Through the Olduvai Gorge Archaeology Field School program that Pante co-directed with de la Torre from University College London, students were plugged into OGAP research with training and courses, as well as field and lab work. Students learned how to excavate, label and clean fossils, catalog, and conduct analyses. The OGAP team also developed a new system of labeling. Instead of handwriting on the material, they used barcodes to reduce damage to the bone and to increase curation efficiency.

Six outstanding students from the U.S., Canada, and Tanzania decided to come to CSU for graduate school after their involvement with the Olduvai Field School. Pante also brought some of his other graduate students from the U.S. and Turkey to Olduvai so that they could collect data for their theses and other research related to the goals of the team. Alumna Merve Gumrukcu, for example, collected samples for isotope analysis from fossilized animal teeth to investigate paleoecological conditions of the area.

In addition, local Maasai men and women were hired to help with excavations and lab work. “The local Maasai population is supportive of the project and they are an integral part of our conservation efforts at Olduvai Gorge,” explained Pante. “Tanzanians recognize the importance of protecting Olduvai and are genuinely excited to contribute to a project that preserves the UNESCO World Heritage Site.”

After the excavation at the HWK EE site was completed, the OGAP team and Maasai celebrated with “local Tanzanian music, the traditional Maasai jumping dance, and singing,” recalled Keevil.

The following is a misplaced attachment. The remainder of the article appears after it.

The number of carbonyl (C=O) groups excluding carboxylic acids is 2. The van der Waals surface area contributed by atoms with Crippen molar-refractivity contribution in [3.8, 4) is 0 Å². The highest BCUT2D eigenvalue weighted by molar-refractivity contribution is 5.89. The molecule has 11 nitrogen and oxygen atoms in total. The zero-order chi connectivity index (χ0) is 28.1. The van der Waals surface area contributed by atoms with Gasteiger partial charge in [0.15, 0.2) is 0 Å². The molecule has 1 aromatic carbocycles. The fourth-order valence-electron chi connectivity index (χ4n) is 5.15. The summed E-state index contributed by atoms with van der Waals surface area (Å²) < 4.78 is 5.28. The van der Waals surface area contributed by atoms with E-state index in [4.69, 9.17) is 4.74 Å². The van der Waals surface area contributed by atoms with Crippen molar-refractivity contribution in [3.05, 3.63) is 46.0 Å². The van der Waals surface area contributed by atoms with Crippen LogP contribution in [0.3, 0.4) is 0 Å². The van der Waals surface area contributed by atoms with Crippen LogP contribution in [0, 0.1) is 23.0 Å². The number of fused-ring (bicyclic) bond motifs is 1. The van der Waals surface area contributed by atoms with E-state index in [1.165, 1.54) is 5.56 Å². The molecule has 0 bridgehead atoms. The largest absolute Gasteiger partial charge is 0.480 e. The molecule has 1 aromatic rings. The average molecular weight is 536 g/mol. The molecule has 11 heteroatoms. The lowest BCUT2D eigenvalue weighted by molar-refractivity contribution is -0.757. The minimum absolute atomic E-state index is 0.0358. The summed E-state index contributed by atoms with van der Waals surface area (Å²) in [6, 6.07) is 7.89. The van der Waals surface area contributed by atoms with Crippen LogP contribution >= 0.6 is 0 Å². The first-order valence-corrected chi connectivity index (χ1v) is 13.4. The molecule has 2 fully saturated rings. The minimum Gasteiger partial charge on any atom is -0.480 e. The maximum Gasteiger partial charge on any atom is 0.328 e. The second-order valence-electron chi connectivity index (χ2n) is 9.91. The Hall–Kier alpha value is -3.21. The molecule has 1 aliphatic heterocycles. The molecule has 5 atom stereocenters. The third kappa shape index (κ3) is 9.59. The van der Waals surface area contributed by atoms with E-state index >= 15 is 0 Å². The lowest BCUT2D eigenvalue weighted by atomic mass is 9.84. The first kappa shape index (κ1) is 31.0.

Eating behaviors of early humans

The OGAP team published so that they could detail their findings in one, cohesive story and give a blueprint that people can follow for a similar excavation.

“Together with Mary Leakey’s collections, we recovered one of the largest assemblages of Oldowan stone tools from anywhere in the world at the HWK EE site,” said Pante. “Our ancestors were mostly scavenging the animal resource foods they acquired at the site 1.7 million years ago. They varied the carnivorous portions of their diets in response to seasonal or climatic changes that affected the nutritional value of prey. This is also the earliest evidence of persistent butchery of megafauna such as elephants, giraffe, and hippos from anywhere in the world, indicating that early humans were opportunistic in their acquisition of carcass foods.”

In addition, the researchers discovered a new species Parmularius maasaicus, an extinct Genus closely related to the African antelope. The researchers named the species in honor of the Maasai people who live in the Olduvai Gorge area.

The students working with Pante were able to experience the entire research process, and publish on it. Keevil and Department of Anthropology Alumnus Matthew Muttart excavated at Olduvai Gorge, analyzed faunal remains, and wrote, revised, and published in a peer-reviewed journal.  “I learned the importance of brevity and making my work accessible to the masses and not just the few participants in my sub-field. I have also learned, thanks to working in a lab with multiple concurrent projects under one larger major project, how to see an archaeological site and the artefacts it bears in the larger regional scope, and how small changes and finds can shape the larger story,” says Muttart. In 2017, Keevil and Muttart were authors on an article about a new quantitative methodology for identifying cut marks on fossilized animal bones in the Journal of Human Evolution.

Pante with graduate students Muttart and Keevil at Olduvai Gorge
Pante with graduate students Muttart and Keevil at Olduvai Gorge

The OGAP team’s publications are mostly on two sites in Olduvai, but OGAP has excavated other sites and the material still needs to be analyzed and published. “We have identified other areas that have excavation potential,” Pante adds. “I have also been a working with the Olduvai Coring Project where we try to understand Olduvai Basin from a paleoenvironmental perspective.”